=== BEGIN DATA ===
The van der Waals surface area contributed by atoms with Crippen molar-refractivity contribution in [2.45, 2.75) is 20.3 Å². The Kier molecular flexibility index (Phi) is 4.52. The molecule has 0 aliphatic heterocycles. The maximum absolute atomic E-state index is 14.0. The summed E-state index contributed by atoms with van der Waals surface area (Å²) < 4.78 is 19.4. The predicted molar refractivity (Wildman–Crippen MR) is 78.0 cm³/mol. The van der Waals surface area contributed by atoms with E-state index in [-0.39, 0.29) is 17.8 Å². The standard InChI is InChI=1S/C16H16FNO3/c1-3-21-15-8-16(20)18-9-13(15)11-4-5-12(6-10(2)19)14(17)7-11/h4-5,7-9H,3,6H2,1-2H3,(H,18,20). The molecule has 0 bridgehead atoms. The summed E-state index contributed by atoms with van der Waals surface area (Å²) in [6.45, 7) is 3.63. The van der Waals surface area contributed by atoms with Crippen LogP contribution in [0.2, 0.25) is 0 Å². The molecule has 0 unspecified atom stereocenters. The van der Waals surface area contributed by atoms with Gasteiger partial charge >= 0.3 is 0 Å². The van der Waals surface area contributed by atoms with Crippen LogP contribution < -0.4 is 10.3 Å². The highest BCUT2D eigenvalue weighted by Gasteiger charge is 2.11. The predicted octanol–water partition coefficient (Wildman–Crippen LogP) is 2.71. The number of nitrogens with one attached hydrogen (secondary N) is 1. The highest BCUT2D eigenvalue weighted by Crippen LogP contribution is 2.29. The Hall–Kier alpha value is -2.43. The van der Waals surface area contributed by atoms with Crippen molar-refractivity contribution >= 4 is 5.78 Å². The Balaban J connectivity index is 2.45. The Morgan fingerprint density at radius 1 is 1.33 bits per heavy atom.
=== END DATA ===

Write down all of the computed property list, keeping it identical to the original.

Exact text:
The van der Waals surface area contributed by atoms with Crippen molar-refractivity contribution in [2.45, 2.75) is 20.3 Å². The Kier molecular flexibility index (Phi) is 4.52. The molecule has 0 aliphatic heterocycles. The maximum absolute atomic E-state index is 14.0. The summed E-state index contributed by atoms with van der Waals surface area (Å²) < 4.78 is 19.4. The predicted molar refractivity (Wildman–Crippen MR) is 78.0 cm³/mol. The van der Waals surface area contributed by atoms with E-state index in [-0.39, 0.29) is 17.8 Å². The standard InChI is InChI=1S/C16H16FNO3/c1-3-21-15-8-16(20)18-9-13(15)11-4-5-12(6-10(2)19)14(17)7-11/h4-5,7-9H,3,6H2,1-2H3,(H,18,20). The molecule has 0 bridgehead atoms. The summed E-state index contributed by atoms with van der Waals surface area (Å²) in [6.45, 7) is 3.63. The van der Waals surface area contributed by atoms with Crippen LogP contribution in [0.2, 0.25) is 0 Å². The molecule has 0 unspecified atom stereocenters. The van der Waals surface area contributed by atoms with Gasteiger partial charge >= 0.3 is 0 Å². The van der Waals surface area contributed by atoms with Crippen LogP contribution < -0.4 is 10.3 Å². The highest BCUT2D eigenvalue weighted by Gasteiger charge is 2.11. The predicted octanol–water partition coefficient (Wildman–Crippen LogP) is 2.71. The number of nitrogens with one attached hydrogen (secondary N) is 1. The highest BCUT2D eigenvalue weighted by Crippen LogP contribution is 2.29. The Hall–Kier alpha value is -2.43. The van der Waals surface area contributed by atoms with Crippen molar-refractivity contribution >= 4 is 5.78 Å². The Balaban J connectivity index is 2.45. The Morgan fingerprint density at radius 1 is 1.33 bits per heavy atom.